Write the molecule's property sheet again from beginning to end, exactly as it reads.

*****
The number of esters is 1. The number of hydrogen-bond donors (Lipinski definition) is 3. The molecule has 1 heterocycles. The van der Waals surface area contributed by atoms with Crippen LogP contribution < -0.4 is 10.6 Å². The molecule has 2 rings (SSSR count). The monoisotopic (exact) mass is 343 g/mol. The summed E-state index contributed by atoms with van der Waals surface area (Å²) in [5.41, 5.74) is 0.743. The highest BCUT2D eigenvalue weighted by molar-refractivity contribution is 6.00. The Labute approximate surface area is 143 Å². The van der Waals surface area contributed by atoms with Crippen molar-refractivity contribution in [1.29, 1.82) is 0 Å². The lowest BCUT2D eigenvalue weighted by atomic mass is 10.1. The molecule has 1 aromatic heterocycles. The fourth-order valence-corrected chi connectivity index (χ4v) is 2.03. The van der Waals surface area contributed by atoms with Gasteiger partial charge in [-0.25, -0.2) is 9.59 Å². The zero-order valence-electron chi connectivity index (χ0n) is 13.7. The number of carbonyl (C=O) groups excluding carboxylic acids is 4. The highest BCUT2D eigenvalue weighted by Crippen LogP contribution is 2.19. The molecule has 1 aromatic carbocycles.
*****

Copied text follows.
The number of esters is 1. The number of hydrogen-bond donors (Lipinski definition) is 3. The molecule has 1 heterocycles. The van der Waals surface area contributed by atoms with Crippen LogP contribution < -0.4 is 10.6 Å². The molecule has 2 rings (SSSR count). The monoisotopic (exact) mass is 343 g/mol. The summed E-state index contributed by atoms with van der Waals surface area (Å²) in [5.41, 5.74) is 0.743. The highest BCUT2D eigenvalue weighted by molar-refractivity contribution is 6.00. The Labute approximate surface area is 143 Å². The van der Waals surface area contributed by atoms with Crippen molar-refractivity contribution in [1.29, 1.82) is 0 Å². The lowest BCUT2D eigenvalue weighted by atomic mass is 10.1. The molecule has 1 aromatic heterocycles. The fourth-order valence-corrected chi connectivity index (χ4v) is 2.03. The van der Waals surface area contributed by atoms with Gasteiger partial charge in [-0.25, -0.2) is 9.59 Å². The zero-order valence-electron chi connectivity index (χ0n) is 13.7. The number of carbonyl (C=O) groups excluding carboxylic acids is 4. The highest BCUT2D eigenvalue weighted by Crippen LogP contribution is 2.19. The molecule has 1 aromatic carbocycles.